By most accounts, the stirrup was first implemented by the Chinese around 400 BCE, an idea born of trying to solve the problem of how to keep a warrior firmly astride his horse. It was a brilliant idea that literally changed the history of the world.
I had a conversation with a former client concerning a book idea we’d worked on together about a year and a half ago. It was a very, very good idea, but like many perceptive and intelligent businesspeople, he was a little ahead of the times. Again and again, both in my own writing and in working with our author-clients, I’ve seen agents and publishers issue their summarily abrupt decrees that a book is “not for us,” as if the reading public would not be interested, when it’s really a failure of their vision in seeing its potential.
My author-client, undaunted by early rejection, decided to take another approach. He began writing blogs, white papers, and print and online articles in business publications. He stepped up his speaking engagements. He hired a publicist. He tracked his SEO marketing efforts to see what drew interest from readers, and continued to refocus his writing topics toward what was of most interest to his reading public.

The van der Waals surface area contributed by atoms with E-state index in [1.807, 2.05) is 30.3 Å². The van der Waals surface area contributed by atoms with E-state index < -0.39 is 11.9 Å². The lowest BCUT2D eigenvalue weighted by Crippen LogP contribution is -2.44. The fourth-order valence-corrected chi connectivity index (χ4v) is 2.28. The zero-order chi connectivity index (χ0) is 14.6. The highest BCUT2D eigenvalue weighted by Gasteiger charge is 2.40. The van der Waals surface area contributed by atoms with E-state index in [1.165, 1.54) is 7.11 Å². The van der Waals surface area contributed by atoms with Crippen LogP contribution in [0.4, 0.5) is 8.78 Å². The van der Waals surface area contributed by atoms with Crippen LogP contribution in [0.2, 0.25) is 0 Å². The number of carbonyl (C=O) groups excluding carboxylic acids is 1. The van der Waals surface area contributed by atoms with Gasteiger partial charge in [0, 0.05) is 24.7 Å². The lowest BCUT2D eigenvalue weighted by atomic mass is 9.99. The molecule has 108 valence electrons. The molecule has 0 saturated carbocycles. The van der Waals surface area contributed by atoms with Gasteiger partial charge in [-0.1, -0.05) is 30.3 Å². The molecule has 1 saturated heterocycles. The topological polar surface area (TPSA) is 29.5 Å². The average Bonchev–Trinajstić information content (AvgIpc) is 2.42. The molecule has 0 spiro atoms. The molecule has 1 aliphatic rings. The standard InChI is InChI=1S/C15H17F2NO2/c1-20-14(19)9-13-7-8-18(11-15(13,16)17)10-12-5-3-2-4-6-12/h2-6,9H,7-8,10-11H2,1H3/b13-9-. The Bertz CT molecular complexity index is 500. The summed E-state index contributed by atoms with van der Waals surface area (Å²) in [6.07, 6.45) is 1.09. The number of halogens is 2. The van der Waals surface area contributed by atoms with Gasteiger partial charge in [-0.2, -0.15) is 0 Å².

He synthesized the feedback and analysis in revising his initial book proposal. The core concept didn’t change, but it was significantly reinforced by what his reading audience was telling him. The result is a book proposal that’s garnering a lot of attention from publishers. A year and a half ago, he was just another author [one whom, I might add, had already written three successful books] with another idea.
Now he is a sustainable intellectual presence. People know who he is from his various writings and have respect for his ideas. He has a sustainable, and perhaps more importantly a provable, idea for a book.
He has both feet firmly in his stirrups. There is no doubt in my mind that he will get a contract for this fascinating, idea-driven book, and it will be a game-changer for businesspeople.